CMTI Group’s pull-brake tester for underground vehicles is semistatic to avoid damaging the brake system and is a safe means of testing the service, neutral and park/emergency brakes. In addition, all tests are undertaken with a 10% overload to facilitate the trending of brake degradation, while wear data is recorded and measured against the OEM’s standards. All tests are photographed and a comprehensive report, including a time and date stamp, is generated for every test and can be used for legal purposes.
All TMMs are pre-loaded into the system, streamlining the testing process by allowing the operator to merely select the relevant model and enter the plant number, while an email notification is automatically sent directly to the relevant mine representatives in the event of a failure.
Meanwhile, the mandatory code of practice stipulates that conformity of production (COP) must describe the procedures for testing of braking systems to ensure functionality, in terms of brake-design specifications. This is relevant for static testing, dynamic-type or other testing methods for the recording and safe keeping of test results for a period specified by the COP. The code also mandates the provision of brake descriptions, as well as the test procedures. These need to be supplied in table format. Accumulator systems need to be tested for a number of applications and hold time.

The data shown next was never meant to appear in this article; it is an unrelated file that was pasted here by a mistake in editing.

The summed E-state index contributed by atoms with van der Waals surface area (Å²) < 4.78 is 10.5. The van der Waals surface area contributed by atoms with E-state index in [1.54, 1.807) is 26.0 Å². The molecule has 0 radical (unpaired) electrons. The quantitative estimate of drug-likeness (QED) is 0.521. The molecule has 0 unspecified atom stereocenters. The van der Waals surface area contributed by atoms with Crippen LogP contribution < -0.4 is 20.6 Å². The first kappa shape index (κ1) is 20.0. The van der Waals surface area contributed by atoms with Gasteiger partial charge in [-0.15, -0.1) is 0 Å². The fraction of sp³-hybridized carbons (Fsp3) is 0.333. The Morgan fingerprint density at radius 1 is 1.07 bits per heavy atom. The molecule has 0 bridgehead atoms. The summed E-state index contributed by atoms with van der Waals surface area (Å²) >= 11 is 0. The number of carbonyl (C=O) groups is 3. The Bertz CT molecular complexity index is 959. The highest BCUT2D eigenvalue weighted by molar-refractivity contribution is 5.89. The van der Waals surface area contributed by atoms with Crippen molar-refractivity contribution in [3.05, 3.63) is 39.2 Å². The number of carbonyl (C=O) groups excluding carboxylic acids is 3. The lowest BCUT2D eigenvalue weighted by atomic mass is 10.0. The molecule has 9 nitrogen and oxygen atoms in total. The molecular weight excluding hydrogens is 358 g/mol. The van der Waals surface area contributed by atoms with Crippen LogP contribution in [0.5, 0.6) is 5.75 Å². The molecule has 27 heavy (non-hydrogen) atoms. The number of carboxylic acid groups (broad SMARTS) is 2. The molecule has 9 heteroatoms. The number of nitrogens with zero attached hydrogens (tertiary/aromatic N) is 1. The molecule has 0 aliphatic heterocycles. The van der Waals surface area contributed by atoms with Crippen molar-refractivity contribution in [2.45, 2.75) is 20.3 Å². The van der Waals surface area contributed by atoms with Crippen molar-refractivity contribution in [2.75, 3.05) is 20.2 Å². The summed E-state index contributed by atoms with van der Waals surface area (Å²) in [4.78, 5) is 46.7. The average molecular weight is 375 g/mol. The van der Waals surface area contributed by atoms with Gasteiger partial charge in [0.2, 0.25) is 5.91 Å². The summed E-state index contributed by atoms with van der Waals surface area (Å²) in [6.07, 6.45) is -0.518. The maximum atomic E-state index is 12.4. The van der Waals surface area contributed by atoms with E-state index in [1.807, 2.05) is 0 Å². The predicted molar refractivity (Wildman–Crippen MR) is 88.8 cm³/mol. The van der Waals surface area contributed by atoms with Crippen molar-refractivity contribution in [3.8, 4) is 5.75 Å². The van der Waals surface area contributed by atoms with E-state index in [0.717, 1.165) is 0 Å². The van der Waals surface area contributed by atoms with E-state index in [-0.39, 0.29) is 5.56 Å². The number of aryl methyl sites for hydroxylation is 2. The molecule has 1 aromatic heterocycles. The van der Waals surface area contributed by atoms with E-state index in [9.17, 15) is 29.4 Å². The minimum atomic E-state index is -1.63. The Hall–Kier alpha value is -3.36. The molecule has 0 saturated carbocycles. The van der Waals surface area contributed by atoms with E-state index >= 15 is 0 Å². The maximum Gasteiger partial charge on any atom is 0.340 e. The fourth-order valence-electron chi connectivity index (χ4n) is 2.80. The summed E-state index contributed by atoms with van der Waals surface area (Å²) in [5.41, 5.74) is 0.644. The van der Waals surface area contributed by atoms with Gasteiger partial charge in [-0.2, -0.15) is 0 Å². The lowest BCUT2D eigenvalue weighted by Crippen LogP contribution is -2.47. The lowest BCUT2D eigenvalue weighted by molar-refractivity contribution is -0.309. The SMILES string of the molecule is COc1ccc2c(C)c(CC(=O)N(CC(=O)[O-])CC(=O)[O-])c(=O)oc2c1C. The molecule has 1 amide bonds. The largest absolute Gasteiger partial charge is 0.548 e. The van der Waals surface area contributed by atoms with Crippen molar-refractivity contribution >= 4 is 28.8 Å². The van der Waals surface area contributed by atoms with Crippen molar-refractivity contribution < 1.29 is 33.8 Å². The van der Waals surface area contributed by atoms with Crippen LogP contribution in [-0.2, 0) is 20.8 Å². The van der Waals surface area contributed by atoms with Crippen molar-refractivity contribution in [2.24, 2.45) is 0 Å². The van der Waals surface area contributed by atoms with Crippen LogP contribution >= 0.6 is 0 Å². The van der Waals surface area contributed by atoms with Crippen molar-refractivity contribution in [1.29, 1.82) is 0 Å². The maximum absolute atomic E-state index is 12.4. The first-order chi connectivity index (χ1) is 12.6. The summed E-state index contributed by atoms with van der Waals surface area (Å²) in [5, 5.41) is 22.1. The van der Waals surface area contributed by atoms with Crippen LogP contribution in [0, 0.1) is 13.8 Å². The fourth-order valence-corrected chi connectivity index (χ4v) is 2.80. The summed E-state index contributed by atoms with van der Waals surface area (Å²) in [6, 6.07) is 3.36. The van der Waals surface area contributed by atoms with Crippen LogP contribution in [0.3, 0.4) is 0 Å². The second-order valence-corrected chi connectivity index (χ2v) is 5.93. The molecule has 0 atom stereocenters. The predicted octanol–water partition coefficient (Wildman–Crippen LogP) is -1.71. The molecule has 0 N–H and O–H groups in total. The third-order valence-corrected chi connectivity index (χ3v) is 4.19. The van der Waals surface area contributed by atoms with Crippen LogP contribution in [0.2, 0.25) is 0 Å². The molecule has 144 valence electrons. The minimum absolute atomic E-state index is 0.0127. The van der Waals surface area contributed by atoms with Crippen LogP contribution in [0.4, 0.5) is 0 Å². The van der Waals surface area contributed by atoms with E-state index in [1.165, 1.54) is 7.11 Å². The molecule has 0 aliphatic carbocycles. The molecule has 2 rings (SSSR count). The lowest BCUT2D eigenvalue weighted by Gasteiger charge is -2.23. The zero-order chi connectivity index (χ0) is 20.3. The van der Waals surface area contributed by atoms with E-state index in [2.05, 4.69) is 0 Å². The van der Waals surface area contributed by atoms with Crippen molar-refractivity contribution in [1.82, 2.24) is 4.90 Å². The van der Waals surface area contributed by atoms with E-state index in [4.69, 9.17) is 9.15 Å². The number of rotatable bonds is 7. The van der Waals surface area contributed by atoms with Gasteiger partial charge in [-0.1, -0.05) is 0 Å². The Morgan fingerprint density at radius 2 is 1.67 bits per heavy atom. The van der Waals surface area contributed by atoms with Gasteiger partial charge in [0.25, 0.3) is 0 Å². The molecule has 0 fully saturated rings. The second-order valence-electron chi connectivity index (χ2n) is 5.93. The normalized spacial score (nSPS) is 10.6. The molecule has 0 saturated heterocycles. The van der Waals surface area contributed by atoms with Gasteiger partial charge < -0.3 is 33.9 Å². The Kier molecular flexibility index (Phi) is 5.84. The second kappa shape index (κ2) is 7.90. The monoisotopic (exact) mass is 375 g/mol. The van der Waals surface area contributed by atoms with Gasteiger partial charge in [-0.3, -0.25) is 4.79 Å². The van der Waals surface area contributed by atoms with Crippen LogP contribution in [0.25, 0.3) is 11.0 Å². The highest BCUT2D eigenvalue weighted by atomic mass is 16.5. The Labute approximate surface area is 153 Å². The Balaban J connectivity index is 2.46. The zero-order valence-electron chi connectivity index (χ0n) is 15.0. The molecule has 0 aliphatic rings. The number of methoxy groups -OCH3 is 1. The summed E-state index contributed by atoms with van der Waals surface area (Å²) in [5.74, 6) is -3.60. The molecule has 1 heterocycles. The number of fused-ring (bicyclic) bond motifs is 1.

SANS/ISO3450 is the standard by which testing of surface operated equipment is undertaken. However, Burger highlights that there are also glaring pitfalls in the standard ramp-testing system used to test the braking systems of large-surface mining machines. Many of the ramps for testing purposes have been built at incorrect angles, despite the SANS 1589 also specifying that they must be at least 4° steeper than the steepest gradient at a mine. The correct ramp procedures are also seldom followed in the testing of the service and neutral brake.
Standards are also not adhered to in the testing of the park/emergency brake. Here, the test needs to be undertaken while the engine is off and the vehicle without an operator to ensure that the inspection is not being aided by the service brake.
Meanwhile, the very accurate values in the gradient hold test stipulated by ISO3450 are seldom in line with the OEM’s specifications. For example, the service and park/emergency brake-testing specifications for a 100-mt rigid-dump truck are to be undertaken at 20% and 15% slope gradients, respectively. However, some OEMs specify that testing of park brakes need to be undertaken on gradients of up to 15%. This means that the vehicle cannot be tested according to the standard as it will fail and even result in costly warranty-related issues with the manufacturer.
CMTI has developed the SBT500 slab-brake tester for vehicles exceeding 50 mt. This allows the vehicle to be tested on a moving platform that is hydraulically actuated and equipped with the necessary load cells to record the testing data.